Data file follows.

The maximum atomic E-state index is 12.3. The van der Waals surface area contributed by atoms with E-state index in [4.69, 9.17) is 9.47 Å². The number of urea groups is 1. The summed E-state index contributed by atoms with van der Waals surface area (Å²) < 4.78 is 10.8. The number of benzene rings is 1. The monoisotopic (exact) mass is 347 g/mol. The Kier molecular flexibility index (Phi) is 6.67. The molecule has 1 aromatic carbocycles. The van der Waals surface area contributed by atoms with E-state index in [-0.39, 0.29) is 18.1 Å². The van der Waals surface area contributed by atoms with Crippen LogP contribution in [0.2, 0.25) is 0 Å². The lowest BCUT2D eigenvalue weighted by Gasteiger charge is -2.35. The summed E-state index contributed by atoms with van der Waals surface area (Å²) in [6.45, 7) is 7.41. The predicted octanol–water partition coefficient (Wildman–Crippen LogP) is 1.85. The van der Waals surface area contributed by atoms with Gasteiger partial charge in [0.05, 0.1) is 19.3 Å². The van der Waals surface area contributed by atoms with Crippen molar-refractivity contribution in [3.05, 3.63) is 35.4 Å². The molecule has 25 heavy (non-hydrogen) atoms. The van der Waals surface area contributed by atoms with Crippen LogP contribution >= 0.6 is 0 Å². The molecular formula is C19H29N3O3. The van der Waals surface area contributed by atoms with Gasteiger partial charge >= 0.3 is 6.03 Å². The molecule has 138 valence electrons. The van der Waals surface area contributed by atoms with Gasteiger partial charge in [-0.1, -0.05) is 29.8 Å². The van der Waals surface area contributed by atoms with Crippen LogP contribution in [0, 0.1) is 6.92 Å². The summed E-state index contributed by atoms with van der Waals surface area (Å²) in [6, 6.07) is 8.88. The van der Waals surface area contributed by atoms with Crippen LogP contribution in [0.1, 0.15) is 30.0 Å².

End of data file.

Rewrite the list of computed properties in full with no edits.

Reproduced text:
The maximum atomic E-state index is 12.3. The van der Waals surface area contributed by atoms with E-state index in [4.69, 9.17) is 9.47 Å². The number of urea groups is 1. The summed E-state index contributed by atoms with van der Waals surface area (Å²) < 4.78 is 10.8. The number of benzene rings is 1. The monoisotopic (exact) mass is 347 g/mol. The Kier molecular flexibility index (Phi) is 6.67. The molecule has 1 aromatic carbocycles. The van der Waals surface area contributed by atoms with E-state index in [-0.39, 0.29) is 18.1 Å². The van der Waals surface area contributed by atoms with Crippen LogP contribution in [0.2, 0.25) is 0 Å². The lowest BCUT2D eigenvalue weighted by Gasteiger charge is -2.35. The summed E-state index contributed by atoms with van der Waals surface area (Å²) in [6.45, 7) is 7.41. The predicted octanol–water partition coefficient (Wildman–Crippen LogP) is 1.85. The van der Waals surface area contributed by atoms with Gasteiger partial charge in [0.05, 0.1) is 19.3 Å². The van der Waals surface area contributed by atoms with Crippen molar-refractivity contribution in [3.05, 3.63) is 35.4 Å². The molecule has 25 heavy (non-hydrogen) atoms. The van der Waals surface area contributed by atoms with Crippen LogP contribution >= 0.6 is 0 Å². The molecular formula is C19H29N3O3. The van der Waals surface area contributed by atoms with Gasteiger partial charge >= 0.3 is 6.03 Å². The molecule has 138 valence electrons. The van der Waals surface area contributed by atoms with Gasteiger partial charge in [-0.1, -0.05) is 29.8 Å². The van der Waals surface area contributed by atoms with Crippen LogP contribution in [0, 0.1) is 6.92 Å². The summed E-state index contributed by atoms with van der Waals surface area (Å²) in [6, 6.07) is 8.88. The van der Waals surface area contributed by atoms with Crippen LogP contribution in [0.1, 0.15) is 30.0 Å².